Many experts point to a growing number of parents failing to fully vaccinate their children or delaying their vaccinations. Part of this anti-vaccination movement can be traced back to a single article published in 1998, claiming a link between the Measles Mumps Rubella (MMR) vaccine and autism. This claim has been well refuted by a large body of scientific research and the article was retracted by the journal. However, the notion that MMR vaccines are not safe has permeated the public mind. Even in the most recent US presidential election, candidates referred to a link between being vaccinated and development of autism.

On the other side of the globe, the Australian government recently made the drastic decision to withhold childcare and welfare benefits if parents miss children’s routine vaccinations to address declining vaccination rates. Facing similar realities, the European Center for Disease Prevention and Control published a technical paper meant to “dispel the myths about measles vaccination.”

Ina Baum

Ina Baum

The stark contrast between public perception and scientific reality has motivated much research into media coverage of the MMR issue and declining national vaccination rates in the US and the UK. Results have shown that the press coverage provided a false balance – reports indicated that there were competing claims, but did not provide a “sense of the weight of scientific evidence.” Readers and viewers were left with a feeling of equally valid positions for and against vaccination.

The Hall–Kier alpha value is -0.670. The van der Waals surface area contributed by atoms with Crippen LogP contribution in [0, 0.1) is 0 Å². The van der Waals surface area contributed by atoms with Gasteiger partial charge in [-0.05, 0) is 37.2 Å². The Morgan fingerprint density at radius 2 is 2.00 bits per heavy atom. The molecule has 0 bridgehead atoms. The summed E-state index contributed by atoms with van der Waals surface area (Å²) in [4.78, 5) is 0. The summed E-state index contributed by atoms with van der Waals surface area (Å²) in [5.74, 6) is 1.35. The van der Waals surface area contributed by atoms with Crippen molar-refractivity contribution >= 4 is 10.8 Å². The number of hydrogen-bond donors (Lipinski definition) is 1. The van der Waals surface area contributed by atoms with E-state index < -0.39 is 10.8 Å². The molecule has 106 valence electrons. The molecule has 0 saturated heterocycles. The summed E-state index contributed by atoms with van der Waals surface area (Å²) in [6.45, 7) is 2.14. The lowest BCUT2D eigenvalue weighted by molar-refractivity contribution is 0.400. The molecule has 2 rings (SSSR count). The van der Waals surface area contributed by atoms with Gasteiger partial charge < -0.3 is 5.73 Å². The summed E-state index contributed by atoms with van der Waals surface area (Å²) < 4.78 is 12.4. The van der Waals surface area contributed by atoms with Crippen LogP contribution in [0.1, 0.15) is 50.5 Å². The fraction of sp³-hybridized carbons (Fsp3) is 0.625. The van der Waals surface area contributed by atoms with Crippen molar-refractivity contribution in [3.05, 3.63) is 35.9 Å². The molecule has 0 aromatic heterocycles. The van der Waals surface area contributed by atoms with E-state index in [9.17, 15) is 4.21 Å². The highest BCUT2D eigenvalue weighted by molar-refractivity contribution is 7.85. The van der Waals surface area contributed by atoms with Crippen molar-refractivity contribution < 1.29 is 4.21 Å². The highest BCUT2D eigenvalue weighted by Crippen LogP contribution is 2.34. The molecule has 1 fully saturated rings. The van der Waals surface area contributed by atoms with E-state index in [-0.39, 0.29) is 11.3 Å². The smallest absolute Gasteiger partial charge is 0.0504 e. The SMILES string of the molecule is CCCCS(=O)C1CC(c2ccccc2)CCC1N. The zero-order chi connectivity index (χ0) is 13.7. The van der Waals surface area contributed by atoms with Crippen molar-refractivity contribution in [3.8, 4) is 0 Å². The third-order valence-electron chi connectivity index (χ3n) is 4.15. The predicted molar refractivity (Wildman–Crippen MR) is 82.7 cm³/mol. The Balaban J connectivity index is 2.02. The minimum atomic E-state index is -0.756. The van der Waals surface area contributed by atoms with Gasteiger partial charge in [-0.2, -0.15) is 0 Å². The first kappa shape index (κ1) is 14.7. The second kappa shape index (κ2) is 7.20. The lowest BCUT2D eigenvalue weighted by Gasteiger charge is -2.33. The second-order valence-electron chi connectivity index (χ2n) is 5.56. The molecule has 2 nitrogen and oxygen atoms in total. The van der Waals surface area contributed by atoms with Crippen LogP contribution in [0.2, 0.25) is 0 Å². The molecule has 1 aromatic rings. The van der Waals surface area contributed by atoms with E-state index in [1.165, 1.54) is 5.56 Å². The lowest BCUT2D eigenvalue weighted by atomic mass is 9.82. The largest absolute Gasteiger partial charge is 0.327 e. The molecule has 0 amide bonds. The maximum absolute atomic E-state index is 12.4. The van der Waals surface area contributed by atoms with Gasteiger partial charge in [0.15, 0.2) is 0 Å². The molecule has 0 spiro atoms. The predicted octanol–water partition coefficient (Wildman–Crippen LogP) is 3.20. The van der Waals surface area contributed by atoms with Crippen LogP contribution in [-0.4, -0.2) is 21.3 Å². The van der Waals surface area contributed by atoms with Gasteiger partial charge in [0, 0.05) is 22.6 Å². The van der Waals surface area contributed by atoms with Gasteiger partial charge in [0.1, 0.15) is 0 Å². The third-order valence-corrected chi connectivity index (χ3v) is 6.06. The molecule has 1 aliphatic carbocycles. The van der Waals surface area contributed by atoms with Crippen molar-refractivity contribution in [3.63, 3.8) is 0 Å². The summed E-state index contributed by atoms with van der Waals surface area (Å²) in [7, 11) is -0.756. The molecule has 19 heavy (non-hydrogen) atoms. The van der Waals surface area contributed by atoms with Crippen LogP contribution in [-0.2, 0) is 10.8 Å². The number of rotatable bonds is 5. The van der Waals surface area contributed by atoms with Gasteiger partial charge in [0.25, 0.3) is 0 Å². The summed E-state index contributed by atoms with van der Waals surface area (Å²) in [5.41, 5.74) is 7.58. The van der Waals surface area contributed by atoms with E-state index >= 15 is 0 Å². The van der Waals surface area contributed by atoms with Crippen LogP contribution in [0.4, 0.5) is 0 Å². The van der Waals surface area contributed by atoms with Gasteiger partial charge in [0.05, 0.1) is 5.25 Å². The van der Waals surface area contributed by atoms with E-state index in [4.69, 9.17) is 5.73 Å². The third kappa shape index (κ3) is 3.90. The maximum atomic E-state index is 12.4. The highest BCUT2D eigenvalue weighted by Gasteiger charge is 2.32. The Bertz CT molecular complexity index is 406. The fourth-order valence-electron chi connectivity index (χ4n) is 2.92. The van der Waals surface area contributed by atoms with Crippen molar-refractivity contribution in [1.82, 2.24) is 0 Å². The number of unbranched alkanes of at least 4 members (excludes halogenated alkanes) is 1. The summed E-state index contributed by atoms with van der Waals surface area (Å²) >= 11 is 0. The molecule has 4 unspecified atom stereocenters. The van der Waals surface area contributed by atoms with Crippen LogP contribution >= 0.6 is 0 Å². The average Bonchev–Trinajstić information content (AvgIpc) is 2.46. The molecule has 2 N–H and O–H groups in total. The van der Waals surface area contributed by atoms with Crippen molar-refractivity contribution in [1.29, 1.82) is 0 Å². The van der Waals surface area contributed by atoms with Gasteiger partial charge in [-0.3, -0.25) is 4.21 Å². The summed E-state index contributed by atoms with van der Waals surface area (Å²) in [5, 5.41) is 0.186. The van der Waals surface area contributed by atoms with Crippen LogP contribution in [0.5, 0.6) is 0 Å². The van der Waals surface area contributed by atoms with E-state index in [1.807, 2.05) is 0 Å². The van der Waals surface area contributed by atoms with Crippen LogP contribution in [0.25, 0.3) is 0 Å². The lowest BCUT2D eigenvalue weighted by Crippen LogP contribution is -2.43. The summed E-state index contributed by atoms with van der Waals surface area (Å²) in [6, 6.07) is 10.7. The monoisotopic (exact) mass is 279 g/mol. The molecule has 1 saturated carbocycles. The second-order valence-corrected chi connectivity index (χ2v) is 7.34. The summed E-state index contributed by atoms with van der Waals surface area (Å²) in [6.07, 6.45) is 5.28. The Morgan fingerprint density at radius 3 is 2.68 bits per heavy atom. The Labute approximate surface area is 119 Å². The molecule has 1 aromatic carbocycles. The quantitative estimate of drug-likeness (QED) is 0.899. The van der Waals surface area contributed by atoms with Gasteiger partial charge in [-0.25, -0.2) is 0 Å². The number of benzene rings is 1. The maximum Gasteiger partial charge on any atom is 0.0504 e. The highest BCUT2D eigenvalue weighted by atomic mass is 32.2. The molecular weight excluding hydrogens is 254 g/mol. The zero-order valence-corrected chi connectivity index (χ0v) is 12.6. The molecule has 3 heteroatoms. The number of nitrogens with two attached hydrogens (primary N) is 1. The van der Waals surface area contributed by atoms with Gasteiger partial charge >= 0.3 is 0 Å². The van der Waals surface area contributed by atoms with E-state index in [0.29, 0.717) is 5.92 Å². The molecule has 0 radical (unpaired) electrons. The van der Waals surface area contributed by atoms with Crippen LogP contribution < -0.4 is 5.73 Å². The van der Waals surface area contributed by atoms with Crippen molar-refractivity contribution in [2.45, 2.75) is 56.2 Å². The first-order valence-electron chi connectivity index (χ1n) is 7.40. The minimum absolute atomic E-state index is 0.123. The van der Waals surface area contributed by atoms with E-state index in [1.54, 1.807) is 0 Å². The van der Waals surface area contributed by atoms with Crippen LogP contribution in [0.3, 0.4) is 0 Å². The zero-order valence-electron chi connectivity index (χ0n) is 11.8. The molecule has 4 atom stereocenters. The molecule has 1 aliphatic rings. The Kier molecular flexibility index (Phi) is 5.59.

Coverage also focused excessively on isolated incidents and personal stories, in the UK most prominently on the question of whether then-Prime Minister Tony Blair’s youngest son Leo would receive an MMR vaccination. While the constant repetition of the (scientifically false) suggestion of a link between autism and MMR received much media coverage, a clear, easily-accessible and understandable statement of scientific evidence was lacking.

Fact boxes are an antidote to confusing, low-quality information

Unfortunately, both doctors and patients are often confronted with medical information that either is low in quality, is conveyed in a confusing format, or both. Simple, understandable, and accurate medical information is rare, and information that conveys medical evidence with accessible statistics is even rarer. How can we help patients make informed decisions?